In a recent post in his blog A View From The Q, soon-to-be-retiring American Society for Quality (ASQ) CEO Paul Borawski gave a quick evaluation of the results from this past year’s ASQ Manufacturing Outlook Survey. He cited 65% of surveyed manufacturers expecting revenue growth and saw the current state of the United States economy as being a significant challenge to that growth (along with a lack of skilled workers). Sports industry manufacturing, however, has a series of much different types of challenges.
Manufacturing for the sports industry exists within a small group of categories that tend to cross over one another: sports merchandise, sporting equipment, licensed products, and other smaller items related to sponsors, advertising, and promotion.
The sports industry itself comes with very uncommon types of costs and challenges that traditional manufacturers don’t really endure: expensive rights fees, non-commodity products, licensing fees, heavy investments in marketing to stay in front of pop culture and fads, and continuous technology improvements that are, quite literally, game-changers. All of these, too, are tied together and cross over.
Let’s take a look at some of these challenges and how they impact those categories of sports manufacturing.
Game-changing technology improvements
For example, new high-tech synthetic fabrics are introduced frequently by performance-based apparel manufacturers such as Nike, adidas, and Under Armour. Taylor Made introduces a new driver every year that is more aerodynamic or controllable than the year before. Innovations make last year’s models of shoes, clothing, and equipment “obsolete”, just like last year’s models did to the models preceding it. Merging customer needs with scientific or technological discoveries in the form of innovation can be expensive (but not always).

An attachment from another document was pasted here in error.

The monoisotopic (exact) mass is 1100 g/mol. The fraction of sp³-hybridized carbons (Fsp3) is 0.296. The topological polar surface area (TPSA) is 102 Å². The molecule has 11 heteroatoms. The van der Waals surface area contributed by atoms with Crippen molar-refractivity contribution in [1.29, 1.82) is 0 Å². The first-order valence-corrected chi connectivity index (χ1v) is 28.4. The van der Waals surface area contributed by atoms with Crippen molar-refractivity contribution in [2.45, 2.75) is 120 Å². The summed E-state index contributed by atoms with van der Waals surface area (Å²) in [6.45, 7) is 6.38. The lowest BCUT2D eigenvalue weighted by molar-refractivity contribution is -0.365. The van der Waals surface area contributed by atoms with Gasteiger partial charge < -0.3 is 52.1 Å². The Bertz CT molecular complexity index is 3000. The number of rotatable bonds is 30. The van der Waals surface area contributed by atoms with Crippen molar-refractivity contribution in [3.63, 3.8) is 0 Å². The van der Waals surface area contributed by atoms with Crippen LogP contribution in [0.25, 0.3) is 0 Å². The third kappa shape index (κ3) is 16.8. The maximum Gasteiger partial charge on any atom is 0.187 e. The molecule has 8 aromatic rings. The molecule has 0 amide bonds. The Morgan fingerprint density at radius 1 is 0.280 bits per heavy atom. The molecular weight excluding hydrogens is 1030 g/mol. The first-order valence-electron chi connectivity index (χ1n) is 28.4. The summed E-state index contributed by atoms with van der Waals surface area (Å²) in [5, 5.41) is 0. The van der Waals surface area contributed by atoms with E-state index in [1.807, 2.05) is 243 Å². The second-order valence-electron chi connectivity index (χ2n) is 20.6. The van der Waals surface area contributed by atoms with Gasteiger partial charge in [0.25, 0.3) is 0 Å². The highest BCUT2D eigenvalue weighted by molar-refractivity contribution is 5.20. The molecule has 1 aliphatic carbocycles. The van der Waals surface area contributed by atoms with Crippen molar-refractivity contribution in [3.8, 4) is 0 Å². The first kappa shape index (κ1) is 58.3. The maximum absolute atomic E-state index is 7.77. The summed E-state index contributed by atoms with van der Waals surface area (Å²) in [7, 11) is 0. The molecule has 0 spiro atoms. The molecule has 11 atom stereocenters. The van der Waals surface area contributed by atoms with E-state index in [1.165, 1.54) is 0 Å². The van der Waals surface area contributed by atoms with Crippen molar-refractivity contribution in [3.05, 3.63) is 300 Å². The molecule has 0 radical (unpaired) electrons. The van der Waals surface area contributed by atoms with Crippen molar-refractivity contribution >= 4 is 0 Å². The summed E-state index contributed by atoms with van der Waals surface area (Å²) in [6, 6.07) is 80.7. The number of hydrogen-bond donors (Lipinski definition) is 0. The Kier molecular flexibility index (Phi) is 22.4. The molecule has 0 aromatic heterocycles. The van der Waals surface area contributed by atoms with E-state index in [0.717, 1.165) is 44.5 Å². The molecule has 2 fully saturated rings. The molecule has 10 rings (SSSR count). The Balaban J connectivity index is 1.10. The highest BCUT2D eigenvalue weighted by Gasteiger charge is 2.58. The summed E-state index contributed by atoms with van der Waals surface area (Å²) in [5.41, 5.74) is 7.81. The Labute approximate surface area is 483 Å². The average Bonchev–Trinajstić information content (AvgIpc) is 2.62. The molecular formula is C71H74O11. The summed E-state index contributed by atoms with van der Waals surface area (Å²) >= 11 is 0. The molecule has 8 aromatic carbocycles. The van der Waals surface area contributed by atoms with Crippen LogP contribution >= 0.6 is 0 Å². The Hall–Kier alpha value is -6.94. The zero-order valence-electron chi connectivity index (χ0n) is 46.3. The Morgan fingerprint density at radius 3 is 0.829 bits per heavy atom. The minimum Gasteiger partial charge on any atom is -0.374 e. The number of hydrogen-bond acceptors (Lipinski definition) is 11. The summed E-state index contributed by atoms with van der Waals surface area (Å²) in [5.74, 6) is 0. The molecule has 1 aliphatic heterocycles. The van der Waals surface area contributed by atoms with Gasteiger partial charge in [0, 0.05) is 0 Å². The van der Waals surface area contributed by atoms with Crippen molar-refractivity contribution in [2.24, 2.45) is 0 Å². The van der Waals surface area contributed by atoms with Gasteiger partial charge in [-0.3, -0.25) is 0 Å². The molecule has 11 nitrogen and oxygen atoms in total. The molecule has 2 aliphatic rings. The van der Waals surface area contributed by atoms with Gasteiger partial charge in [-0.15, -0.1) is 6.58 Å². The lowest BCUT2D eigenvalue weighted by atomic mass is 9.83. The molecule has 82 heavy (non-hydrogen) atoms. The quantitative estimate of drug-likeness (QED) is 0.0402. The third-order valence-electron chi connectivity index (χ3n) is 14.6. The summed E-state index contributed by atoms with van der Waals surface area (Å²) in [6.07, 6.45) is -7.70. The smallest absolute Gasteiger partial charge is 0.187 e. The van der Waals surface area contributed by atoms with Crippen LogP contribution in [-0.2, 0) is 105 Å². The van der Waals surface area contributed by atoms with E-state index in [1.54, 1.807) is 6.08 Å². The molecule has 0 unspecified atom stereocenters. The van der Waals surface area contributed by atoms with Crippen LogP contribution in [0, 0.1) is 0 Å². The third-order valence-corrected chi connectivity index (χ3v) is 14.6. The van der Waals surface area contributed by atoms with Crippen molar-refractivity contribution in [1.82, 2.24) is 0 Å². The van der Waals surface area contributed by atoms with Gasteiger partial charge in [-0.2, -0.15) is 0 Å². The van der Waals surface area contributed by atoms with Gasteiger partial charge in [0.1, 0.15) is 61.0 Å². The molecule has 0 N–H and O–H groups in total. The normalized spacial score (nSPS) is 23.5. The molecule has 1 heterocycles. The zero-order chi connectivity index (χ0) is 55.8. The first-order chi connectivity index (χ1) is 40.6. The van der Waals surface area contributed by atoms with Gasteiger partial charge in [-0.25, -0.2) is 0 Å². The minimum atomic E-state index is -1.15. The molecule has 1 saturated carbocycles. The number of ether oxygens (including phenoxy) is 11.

Heavy marketing investment
Technology brings us the lightest soccer cleats, the fabric that wicks moisture the best, the irons with the most forgiveness on missed hits…and now manufacturing companies have to convince consumers that they need the best equipment in order to perform their best. The manufacturers want to be the brand you play and the brand you wear, and in no other industry are individuals or teams married to brands like they are in sports. Marketing investment begets awareness, awareness begets coolness and preference and vanity, and coolness and preference beget high price tags for consumers. Marketing investment, as a result, is high. Endorsement deals from athletes, airing commercials during high profile sporting events, and dedicated advertisements at specialty stores and points of purchase all build brand clout.
In other industries, multiple suppliers could be procured for components that are somewhat commoditized. In sports, however, manufacturers fight for individual licensing fees that are deliberately kept in limited numbers. Being the exclusive apparel supplier to a sports team or league comes with a hefty price. Not only must your products be of high performance caliber and capable of meeting the needs of the players, but how much you pay the league or team in the form of royalties is also a significant portion of whether you land the contract. Some leagues get paid upwards of 20% of revenues from licensed products – again, that’s revenues and not gains or profits – just on the sales of individual pieces, depending on the means of such sales. That’s not taking into account any sort of upfront fees or side agreements.